Sea cucumber delicacies

In my last blog entry I talked about Japanese delicacies, rare delights of strange and exotic flavors so unique to the tongue that it does not taste like anything familiar.  Among the 3 Japanese delicacies is konowata, or sea cucumber guts.  For those of you who don’t know what sea cucumbers are, here’s a photo of these soft squishy bottom dwellers:

Sea_cucumberSea cucumbers, also known as bêche-de-mer, holothurians, or trepang, come in all varieties: bright multi-colored, dull grey, spiked, smooth, firm and slippery.  To reproduce, sea cucumbers simply shoot eggs and sperm out into the water and hope that there are enough chance meetings for fertilization to occur.  When threatened, sea cucumbers violently contract their muscles and eject sticky threads and internal organs out of their anus to ensnare their enemies.  Amazingly, even after ejecting their organs out of their anus, they can regenerate these body parts within a day. Such interesting creatures!

Sea cucumber flesh in itself is a delicacy that is commonly eaten in Asia.  I love sliced raw sea cucumber in ponzu sauce.  It has a very crunchy yet slippery texture. Konowata, the salted intestines, is one of my favorite appetizers to enjoy with a cold glass of dry Japanese sake.  Every time I go back to Japan, I buy a jar to take home with me.

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The sea cucumbers are first kept in clean seawater to empty the intestines, then they are carefully removed by hand to make sure the viscera does not break and the intestines are kept intact.  These intestines are then cleaned with saltwater, and prepared through a multi-step salting process that takes a lot of time and patience.  The best konowata are freshly prepared ones in sushi restaurants in Japan, but this is hard to find.  I’ve only had the pleasure of having fresh konowata at Kyubei in Tokyo, Japan.  The bottled ones are often too salty, though it’s still delicious.  I love eating them with grated yuzu rind sprinkled on top, but I also enjoy it with a warm bowl of white rice. It has an intense salty ocean flavor, almost like licking moist seaweed growing on jagged rocks by the shore.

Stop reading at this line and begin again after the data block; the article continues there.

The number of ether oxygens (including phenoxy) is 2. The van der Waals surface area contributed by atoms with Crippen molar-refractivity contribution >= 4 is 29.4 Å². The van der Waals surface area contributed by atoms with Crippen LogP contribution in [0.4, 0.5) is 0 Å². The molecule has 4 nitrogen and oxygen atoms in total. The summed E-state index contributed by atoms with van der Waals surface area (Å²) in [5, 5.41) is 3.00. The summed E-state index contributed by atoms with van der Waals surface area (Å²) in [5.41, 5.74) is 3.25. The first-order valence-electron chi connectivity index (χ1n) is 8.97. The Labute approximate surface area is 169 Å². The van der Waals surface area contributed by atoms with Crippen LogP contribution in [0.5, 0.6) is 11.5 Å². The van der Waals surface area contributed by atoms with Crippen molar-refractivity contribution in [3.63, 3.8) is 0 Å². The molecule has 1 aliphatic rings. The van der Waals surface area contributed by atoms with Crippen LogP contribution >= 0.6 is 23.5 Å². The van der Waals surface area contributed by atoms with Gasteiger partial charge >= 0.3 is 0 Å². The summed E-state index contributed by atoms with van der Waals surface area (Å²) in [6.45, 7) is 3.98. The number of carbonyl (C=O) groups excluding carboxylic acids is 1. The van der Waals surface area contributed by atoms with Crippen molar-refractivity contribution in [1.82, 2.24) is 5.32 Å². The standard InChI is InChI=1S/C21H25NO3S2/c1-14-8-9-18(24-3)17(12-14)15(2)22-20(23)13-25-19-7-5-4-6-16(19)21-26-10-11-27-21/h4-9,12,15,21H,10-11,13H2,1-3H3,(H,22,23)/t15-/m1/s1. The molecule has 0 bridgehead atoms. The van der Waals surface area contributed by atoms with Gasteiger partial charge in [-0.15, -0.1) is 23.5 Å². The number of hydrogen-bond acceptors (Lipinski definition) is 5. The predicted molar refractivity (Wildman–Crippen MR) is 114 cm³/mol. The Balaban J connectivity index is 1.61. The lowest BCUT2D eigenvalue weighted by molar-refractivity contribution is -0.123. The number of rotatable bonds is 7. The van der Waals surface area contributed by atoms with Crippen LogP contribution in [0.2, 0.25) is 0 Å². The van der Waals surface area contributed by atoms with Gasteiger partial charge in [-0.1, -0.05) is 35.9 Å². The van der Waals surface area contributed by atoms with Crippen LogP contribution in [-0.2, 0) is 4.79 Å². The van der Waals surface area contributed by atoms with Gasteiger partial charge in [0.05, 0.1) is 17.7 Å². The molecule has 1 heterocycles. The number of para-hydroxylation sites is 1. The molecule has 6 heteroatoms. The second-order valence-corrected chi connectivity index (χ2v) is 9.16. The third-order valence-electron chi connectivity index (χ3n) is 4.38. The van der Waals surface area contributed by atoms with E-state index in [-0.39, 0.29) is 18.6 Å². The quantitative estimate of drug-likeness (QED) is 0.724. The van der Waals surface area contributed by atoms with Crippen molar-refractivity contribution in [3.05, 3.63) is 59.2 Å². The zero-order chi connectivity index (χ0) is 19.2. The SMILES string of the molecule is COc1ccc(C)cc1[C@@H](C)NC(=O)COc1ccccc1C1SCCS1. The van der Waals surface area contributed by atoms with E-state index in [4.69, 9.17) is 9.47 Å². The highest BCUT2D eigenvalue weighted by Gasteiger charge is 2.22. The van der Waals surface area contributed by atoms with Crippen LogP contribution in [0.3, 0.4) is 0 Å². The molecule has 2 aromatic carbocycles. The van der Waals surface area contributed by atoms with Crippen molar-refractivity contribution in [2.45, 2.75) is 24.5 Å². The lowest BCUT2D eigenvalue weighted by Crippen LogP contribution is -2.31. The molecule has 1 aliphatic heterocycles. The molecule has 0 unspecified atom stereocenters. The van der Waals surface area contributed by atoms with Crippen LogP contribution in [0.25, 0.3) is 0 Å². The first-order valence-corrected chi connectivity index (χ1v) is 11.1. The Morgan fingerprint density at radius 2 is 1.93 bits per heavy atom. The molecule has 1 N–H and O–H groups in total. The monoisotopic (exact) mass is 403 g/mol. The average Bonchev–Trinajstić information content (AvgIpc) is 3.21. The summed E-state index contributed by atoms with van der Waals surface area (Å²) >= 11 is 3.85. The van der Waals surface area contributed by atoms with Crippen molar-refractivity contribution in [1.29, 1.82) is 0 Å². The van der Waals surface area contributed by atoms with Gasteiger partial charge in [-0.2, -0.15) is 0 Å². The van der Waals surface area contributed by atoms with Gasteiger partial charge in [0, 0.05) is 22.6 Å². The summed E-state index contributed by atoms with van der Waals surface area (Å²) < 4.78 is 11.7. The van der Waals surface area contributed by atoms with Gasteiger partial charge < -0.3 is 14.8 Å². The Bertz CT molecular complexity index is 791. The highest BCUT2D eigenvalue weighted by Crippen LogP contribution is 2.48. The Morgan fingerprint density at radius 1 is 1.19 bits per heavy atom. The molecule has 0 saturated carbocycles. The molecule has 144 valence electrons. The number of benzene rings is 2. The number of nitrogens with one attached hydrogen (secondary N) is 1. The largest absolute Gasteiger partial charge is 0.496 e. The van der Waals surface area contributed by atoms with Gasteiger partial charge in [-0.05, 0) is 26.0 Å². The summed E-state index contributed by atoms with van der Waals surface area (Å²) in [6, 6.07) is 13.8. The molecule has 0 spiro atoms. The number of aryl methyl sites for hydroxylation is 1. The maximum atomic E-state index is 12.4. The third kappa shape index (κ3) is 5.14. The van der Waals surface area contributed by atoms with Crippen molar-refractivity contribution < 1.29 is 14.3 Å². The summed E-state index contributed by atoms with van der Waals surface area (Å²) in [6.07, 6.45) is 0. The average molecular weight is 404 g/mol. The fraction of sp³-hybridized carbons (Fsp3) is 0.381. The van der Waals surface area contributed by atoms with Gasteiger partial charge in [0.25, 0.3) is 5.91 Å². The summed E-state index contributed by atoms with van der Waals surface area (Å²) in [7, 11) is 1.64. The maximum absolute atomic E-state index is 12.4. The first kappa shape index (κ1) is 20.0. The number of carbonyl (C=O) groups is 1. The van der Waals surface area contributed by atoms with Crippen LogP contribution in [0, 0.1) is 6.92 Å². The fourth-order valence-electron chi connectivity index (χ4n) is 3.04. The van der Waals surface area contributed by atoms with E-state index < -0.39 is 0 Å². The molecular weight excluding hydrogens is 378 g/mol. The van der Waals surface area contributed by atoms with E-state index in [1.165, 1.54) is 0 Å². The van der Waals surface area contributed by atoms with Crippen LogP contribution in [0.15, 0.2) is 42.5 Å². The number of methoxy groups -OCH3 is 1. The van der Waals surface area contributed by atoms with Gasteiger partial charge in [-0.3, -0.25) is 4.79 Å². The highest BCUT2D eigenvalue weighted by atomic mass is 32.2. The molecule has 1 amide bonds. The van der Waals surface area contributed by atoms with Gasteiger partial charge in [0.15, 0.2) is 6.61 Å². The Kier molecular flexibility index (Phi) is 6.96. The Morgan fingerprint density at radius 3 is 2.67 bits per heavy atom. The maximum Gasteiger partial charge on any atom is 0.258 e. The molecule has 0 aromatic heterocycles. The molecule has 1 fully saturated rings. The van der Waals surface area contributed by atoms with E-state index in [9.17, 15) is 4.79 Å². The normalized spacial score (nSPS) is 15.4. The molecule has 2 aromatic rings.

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Another wonderful sea cucumber delicacy is konoko, also known as kuchiko, bachiko, or hoshiko.  These are dried sea cucumber ovaries that are extracted, salted and dried in the sun.  Amazingly, removing the intestines or the ovaries can be done without killing the animal.  They can be extracted through a small incision/cut which will heal in about a week, and both the ovaries and the intestines will automatically regenerate.  Wow! The ovaries are carefully layered together and dried in the sun in a triangle shape.

IMG_8883The best way to enjoy this delicacy is to lightly toast it over a flame and shred it.  The toasting awakens the deep ocean flavors and releases the intense fragrances.  As you chew the konoko pieces, the flavors become more complex.  It almost tastes like caviar, but with a nutty undertone.

IMG_8885It takes about 10-20 large sea cucumbers to make a bottle of sea cucumber intestines, and even more (sometimes up to 100!!) to make one triangle piece of sea cucumber ovaries.  As you can imagine, it is a time consuming process that is done by hand, so these wonderful delicacies are extremely expensive and hard to come by.  They can only be purchased through specialty stores and websites, but if you can get your hands on these treats, it is well worth it.

Random trivia:  Did you know that sea cucumbers have no brain?

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5 thoughts on “Sea cucumber delicacies

    • That was the best image I could conjure up when thinking of how to describe the sea cucumber intestine taste….yes, food is both erotic and dangerous!

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